Growing Into a Life of Singledom

A long time ago, when I was twelve, I dreamed about falling in love. Because I was so young, I didn’t fully understand what it meant to be in love, let alone have a boyfriend, but I longed for one just the same. Creating an expectation of what an ideal boyfriend was, I found myself with some expectations that left the boys in my class falling short. Doing so didn’t stop me from building crushes on a select few over the years, but the feelings died within a year or so without anyone returning my feelings.

Eventually I found someone in college who found me pretty enough to date. First it was J. who only lasted three weeks before he went back to the girl he dated before me. Groaning with heartbreak, I fell into the arms of A., with whom I felt certain would become my first real boyfriend. He and I saw each other practically every day for a month and a half and in July I went up to visit with him and his family. Instead of the relationship I was hoping for, he turned me down a couple weeks later and told me I’d find someone a hundred times better than him. Jaded by this turn of events, I decided to remain single as I focused on school and myself.

Knowing that the next person I dated would be the last person I ever dated regardless of what the outcome was, I made sure to guard my heart and let people know that I wanted to be single. Later, I would come to regret that decision when I met a guy from England. Nothing happened between us except for a few short dates and a lot of frustration. Only when he broke up with me did I realize what it meant to look down the road being single forever. Perhaps you’ll find someone someday, he said, a person who will find a spark with me and be with me forever.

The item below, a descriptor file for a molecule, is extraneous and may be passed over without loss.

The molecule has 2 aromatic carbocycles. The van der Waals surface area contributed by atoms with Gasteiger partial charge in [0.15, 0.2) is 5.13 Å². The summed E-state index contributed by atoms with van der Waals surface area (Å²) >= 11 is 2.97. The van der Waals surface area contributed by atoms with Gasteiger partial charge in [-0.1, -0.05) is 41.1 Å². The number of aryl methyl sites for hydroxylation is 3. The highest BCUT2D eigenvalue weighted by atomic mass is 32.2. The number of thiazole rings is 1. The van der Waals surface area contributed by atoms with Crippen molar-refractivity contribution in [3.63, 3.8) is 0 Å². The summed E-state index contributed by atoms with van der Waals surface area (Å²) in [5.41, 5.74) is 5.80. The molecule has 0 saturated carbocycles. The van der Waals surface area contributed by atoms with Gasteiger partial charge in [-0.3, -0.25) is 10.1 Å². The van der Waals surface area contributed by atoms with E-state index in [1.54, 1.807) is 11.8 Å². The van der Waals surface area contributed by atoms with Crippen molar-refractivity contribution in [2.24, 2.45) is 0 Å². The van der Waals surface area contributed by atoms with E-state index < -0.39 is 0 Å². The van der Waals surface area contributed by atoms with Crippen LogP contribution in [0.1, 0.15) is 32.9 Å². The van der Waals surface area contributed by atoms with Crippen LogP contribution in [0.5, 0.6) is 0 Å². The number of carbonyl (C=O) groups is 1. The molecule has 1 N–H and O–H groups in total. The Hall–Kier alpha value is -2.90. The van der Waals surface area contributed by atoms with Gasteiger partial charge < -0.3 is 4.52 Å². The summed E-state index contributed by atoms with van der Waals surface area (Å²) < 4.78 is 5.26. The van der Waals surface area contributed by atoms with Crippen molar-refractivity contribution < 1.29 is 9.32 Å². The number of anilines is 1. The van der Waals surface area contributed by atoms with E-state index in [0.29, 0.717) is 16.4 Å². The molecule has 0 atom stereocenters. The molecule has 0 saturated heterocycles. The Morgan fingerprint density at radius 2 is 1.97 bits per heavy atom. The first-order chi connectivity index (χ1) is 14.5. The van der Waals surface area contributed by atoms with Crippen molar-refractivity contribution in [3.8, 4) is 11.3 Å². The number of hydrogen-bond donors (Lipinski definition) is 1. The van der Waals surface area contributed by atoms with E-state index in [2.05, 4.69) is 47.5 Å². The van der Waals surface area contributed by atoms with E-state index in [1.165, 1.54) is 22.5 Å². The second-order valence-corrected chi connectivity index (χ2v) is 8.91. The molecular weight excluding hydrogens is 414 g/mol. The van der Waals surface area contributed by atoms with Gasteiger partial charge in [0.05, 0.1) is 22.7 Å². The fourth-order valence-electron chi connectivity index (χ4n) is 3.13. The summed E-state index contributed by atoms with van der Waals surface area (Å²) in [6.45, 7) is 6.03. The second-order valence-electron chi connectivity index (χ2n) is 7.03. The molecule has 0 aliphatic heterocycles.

Quitting had already soaked down deep in my heart, hardening my soul against the world of love and romance. Ripping out my heart and tearing it into a million little pieces for another man who may or may not last a few dates wasn’t something I was willing to take a chance on. Sadly, I did go on a few dates: one became a friend (as much as you can call a friend who cancels your plans constantly at the last minute only to ignore you for a year after he found a girl of interest) and the second one only lasted one date without much expectation of any kind. Thanks to these guys, I’m further convinced that I will never fall in love, nor will I ever know what it’s like to have a boyfriend.

Until I die, I will keep my convictions to remain single. Voices of protest follow me wherever I go, no matter how hard I try to convince them that what I speak is true. “We know you’ll find someone someday, even if you don’t think you will right now,” they insist. “X number of guys are needed to be dated before you’ll run into the man who was made for you.”

You don’t know me, nor do you know my experiences or my thoughts that lead me to my decision to remain single, so don’t judge my choices on how to live my life. Zero people have even tried to understand me from my point of view or respect my decisions for my romantic life; maybe it’s time to keep these thoughts to myself until the end.

This short memoir was inspired by Daily Prompt: A to ZCreate a short story, piece of memoir, or epic poem that is 26 sentences long, in which the first sentence begins with “A” and each sentence thereafter begins with the next letter of the alphabet.

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